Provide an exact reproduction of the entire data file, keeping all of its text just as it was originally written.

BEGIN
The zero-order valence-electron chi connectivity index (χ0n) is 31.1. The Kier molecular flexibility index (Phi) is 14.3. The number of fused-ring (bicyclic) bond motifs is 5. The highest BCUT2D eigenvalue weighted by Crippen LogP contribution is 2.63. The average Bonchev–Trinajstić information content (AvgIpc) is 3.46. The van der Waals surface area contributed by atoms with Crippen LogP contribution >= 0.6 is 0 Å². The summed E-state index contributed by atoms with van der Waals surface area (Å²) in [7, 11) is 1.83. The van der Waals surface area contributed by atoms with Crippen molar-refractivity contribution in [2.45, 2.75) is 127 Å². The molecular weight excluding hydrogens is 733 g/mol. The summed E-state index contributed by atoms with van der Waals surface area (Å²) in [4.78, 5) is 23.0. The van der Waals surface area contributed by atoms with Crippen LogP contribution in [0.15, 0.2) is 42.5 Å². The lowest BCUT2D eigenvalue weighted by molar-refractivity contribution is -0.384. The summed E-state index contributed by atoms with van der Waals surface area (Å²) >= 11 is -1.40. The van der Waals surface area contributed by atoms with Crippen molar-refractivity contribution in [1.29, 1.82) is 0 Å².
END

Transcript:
The zero-order valence-electron chi connectivity index (χ0n) is 31.1. The Kier molecular flexibility index (Phi) is 14.3. The number of fused-ring (bicyclic) bond motifs is 5. The highest BCUT2D eigenvalue weighted by Crippen LogP contribution is 2.63. The average Bonchev–Trinajstić information content (AvgIpc) is 3.46. The van der Waals surface area contributed by atoms with Crippen LogP contribution >= 0.6 is 0 Å². The summed E-state index contributed by atoms with van der Waals surface area (Å²) in [7, 11) is 1.83. The van der Waals surface area contributed by atoms with Crippen molar-refractivity contribution in [2.45, 2.75) is 127 Å². The molecular weight excluding hydrogens is 733 g/mol. The summed E-state index contributed by atoms with van der Waals surface area (Å²) in [4.78, 5) is 23.0. The van der Waals surface area contributed by atoms with Crippen LogP contribution in [0.15, 0.2) is 42.5 Å². The lowest BCUT2D eigenvalue weighted by molar-refractivity contribution is -0.384. The summed E-state index contributed by atoms with van der Waals surface area (Å²) >= 11 is -1.40. The van der Waals surface area contributed by atoms with Crippen molar-refractivity contribution in [1.29, 1.82) is 0 Å².